However, equity release can be useful in arranging your finances to keep your inheritance tax (IHT) liability to a minimum, says Boulger. But before you start, bear in mind that IHT thresholds change all the time. For example, it was only in October 2007 that chancellor Alistair Darling announced that the minimum IHT threshold of £300,000 would be doubled for married couples and those in civil partnerships who have not used their allowance.
“And if the Conservatives get in at the next election, they are talking about raising the threshold to £1 million,” adds Boulger. “Borrowers of lifetime mortgages who then want to back out of their plans will have to pay hefty penalties in the first five years – the typical length of tie-ins across the market.”
But extracting money from your property and giving it away to your children can reduce the value of your estate to bring it under the IHT threshold, while the interest building up on the loan will reduce it further still.
“Such an arrangement helps avoid tax at both ends,” says Boulger.
“The lump sum will be tax free and so will the money you give away – providing you live another seven years. This is why the sum of money is called a potentially exempt transfer.”
An increasing number of retired homeowners are going down this avenue to help their children or grandchildren buy their first property. According to figures from the Council of Mortgage Lenders, only 10% of first-time buyers received family help when buying a first property in the mid-1990s, compared with 45% today.
Divorce is another circumstance where equity release can be a useful tool, both financially and emotionally. “The divorce rate among the over 50s has soared in recent years, and rebuilding separate finances can be very difficult,” says Mirfin. “This is because you have reached a time in life when you earn less or possibly nothing at all and are unable to get on an even keel again. We have dealt with cases where equity in the home is released to allow one partner to set up on their own while the other stays in the property.”
In such cases, looking at equity release schemes exclusively in financial terms, both parties lose out. But they can provide what the industry calls ‘embedded value’, says Mirfin. “Embedded value is the key to whether it makes sense to take out an equity release plan – is there some value in doing so?”
Definitions of value will, of course, vary from person to person. “Whereas some people want to spend the last years of their life travelling the world together, it’s just as important for others to split up and enjoy their twilight years alone.”
An equity release scheme, where the money borrowed against equity in the property (up to a maximum of 50%) is subject to interest charges and although the borrower makes no payments during their lifetime, the monthly interest repayments will roll up and be added to the original debt, which will be settled on the borrower’s death. A lifetime mortgage is distinct from a home reversion scheme in that the lender never owns part of the property. But most lifetime mortgages are sold with a no negative equity guarantee. This means that if the loan is greater than the property’s value it’s a problem for the original lender and not the homeowner.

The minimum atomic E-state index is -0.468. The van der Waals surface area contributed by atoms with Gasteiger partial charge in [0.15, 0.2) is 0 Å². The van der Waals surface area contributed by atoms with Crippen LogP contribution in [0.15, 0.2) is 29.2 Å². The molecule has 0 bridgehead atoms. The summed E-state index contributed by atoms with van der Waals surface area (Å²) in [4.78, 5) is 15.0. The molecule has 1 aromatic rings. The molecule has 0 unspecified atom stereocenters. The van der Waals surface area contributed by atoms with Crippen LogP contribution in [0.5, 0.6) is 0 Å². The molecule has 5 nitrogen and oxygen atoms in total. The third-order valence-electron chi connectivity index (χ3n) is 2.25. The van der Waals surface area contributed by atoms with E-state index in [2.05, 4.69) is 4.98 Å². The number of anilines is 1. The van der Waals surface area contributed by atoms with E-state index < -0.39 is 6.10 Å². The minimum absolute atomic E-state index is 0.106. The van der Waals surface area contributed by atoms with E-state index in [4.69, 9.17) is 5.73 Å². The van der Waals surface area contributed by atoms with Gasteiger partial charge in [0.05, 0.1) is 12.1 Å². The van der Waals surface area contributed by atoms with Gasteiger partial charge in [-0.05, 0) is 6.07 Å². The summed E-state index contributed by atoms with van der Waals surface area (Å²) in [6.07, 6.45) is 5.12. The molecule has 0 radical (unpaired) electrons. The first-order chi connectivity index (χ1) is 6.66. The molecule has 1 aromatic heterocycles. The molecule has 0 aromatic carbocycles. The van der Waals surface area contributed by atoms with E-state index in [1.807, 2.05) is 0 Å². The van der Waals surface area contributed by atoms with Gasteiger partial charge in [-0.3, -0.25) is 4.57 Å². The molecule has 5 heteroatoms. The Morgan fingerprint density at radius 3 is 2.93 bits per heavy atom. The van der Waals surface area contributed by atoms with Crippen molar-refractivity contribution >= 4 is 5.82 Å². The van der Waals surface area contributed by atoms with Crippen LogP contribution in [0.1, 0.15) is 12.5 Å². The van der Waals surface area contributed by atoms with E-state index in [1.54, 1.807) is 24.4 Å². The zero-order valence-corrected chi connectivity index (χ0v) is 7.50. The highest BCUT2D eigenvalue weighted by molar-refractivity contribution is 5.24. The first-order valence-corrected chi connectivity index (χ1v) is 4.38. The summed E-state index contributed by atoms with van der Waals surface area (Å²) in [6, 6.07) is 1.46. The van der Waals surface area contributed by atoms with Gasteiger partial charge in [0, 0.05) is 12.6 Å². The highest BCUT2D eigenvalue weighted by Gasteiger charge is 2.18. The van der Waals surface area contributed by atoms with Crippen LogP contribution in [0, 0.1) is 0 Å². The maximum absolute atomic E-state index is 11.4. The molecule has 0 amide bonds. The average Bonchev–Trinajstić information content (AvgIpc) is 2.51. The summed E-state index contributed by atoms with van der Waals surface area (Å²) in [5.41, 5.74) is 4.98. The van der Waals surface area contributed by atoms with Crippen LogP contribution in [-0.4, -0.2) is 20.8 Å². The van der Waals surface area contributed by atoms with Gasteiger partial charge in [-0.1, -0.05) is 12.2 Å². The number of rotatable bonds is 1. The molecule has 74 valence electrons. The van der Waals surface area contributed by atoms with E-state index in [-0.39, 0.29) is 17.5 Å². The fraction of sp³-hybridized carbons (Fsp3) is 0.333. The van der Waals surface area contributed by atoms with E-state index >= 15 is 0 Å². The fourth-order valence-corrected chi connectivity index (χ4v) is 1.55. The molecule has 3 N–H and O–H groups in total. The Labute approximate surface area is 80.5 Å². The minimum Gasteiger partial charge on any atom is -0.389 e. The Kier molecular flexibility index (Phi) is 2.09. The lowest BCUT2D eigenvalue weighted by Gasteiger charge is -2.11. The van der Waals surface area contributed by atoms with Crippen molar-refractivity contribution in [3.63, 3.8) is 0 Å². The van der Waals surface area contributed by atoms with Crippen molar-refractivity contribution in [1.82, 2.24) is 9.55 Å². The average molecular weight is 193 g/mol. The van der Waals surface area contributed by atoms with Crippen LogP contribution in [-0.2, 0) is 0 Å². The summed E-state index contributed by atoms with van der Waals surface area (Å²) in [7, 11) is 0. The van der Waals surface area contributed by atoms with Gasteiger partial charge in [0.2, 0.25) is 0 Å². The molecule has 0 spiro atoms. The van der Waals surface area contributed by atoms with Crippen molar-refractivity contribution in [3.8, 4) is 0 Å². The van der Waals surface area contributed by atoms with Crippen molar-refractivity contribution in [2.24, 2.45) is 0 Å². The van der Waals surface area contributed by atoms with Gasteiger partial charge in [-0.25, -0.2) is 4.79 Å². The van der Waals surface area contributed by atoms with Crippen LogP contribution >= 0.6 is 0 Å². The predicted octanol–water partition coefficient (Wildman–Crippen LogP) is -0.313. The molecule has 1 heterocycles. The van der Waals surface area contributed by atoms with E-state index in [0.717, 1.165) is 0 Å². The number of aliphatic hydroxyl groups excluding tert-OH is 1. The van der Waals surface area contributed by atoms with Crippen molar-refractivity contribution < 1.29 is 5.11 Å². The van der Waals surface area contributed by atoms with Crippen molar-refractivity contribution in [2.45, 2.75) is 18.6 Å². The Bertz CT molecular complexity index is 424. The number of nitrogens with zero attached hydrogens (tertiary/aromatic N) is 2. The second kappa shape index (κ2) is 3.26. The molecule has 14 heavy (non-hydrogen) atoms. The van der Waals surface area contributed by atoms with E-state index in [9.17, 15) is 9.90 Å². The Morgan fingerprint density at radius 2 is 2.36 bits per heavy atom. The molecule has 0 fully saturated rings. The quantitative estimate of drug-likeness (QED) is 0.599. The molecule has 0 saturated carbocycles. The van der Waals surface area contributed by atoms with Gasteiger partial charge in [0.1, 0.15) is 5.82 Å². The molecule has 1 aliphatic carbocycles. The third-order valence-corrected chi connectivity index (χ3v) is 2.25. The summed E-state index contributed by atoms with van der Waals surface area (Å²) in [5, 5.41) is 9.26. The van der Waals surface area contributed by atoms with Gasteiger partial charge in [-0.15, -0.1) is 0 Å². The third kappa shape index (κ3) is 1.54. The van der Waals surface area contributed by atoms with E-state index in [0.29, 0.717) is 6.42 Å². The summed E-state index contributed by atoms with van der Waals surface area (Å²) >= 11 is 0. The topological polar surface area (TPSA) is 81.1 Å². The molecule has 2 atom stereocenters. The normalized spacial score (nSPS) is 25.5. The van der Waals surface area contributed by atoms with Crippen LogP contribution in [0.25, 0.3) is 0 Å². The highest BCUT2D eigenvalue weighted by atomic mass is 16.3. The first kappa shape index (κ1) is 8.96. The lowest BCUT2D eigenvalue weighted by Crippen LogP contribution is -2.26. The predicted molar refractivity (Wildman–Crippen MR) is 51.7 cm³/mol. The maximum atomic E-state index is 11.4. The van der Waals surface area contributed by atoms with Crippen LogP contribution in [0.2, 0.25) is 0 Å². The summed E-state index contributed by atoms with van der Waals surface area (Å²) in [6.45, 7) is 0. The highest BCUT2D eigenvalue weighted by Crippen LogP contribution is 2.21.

An unexpected one-off financial gain in cash or shares, generally when mutual building societies convert to stock market-quoted banks. Also windfall tax, a one-off tax imposed by government. The UK government applied such a measure in the Budget of July 1997 on the profits of privatised utilities companies.
The tax levied on the total value of your estate after you die. IHT has to be paid by the beneficiaries of your estate before they can receive any of the money from it. The money can’t be taken from the value of the estate _– it has to be paid before any money can be released. There is an IHT threshold – known as the “nil-rate band” – below which no tax is levied (£325,000 in 2011/12). Any amount above the nil-rate band is subject to tax at 40%. If your estate totals £600,000, there is no tax on the first £325,000; however your estate will pay 40% tax on the remaining £275,000, a total of £110,000. Prudent tax planning can reduce your IHT liability, so always consult a specialist solicitor.
The Financial Services Authority is an independent non-governmental body, given a wide range of rule-making, investigatory and enforcement powers in order to meet its four statutory objectives: market confidence (maintaining confidence in the UK financial system), financial stability, consumer protection and the reduction of financial crime. The FSA receives no government funding and is funded entirely by the firms it regulates, but is accountable to the Treasury and, ultimately, parliament.
Everything you own: all your assets (property, cars, investments, savings, insurance payouts, artwork, furniture etc) minus any liabilities (debts, current bills, payments still owed on assets like cars and houses, credit card balances and other outstanding loans). When you’re alive this is called your wealth; when you’re dead, it becomes your estate.
A term to describe financial products or ‘plans’ that help older homeowners turn some of the value (equity) of their homes into cash – a lump sum, regular extra income, or sometimes both – and still live in the home. There are two main types of equity release: lifetime mortgages and home reversion plans (see separate entries for both). Whichever type you choose, you borrow money against the value of your property, on which interest is charged, and the loan is repaid when the house is sold after your death.
Home reversion plan
An equity release scheme whereby you sell part or all of your property to a home reversion provider, in exchange for a cash sum or income and you are guaranteed occupancy for life. On your death, the agreed proportion of the proceeds from the house sale reverts back to the provider and the rest is distributed to family. Although you don’t repay the loan until you die and have lifetime occupancy, the cash raised will not reflect the true value of the part of the property sold and you lose the right to any future growth in the part of the property you sold.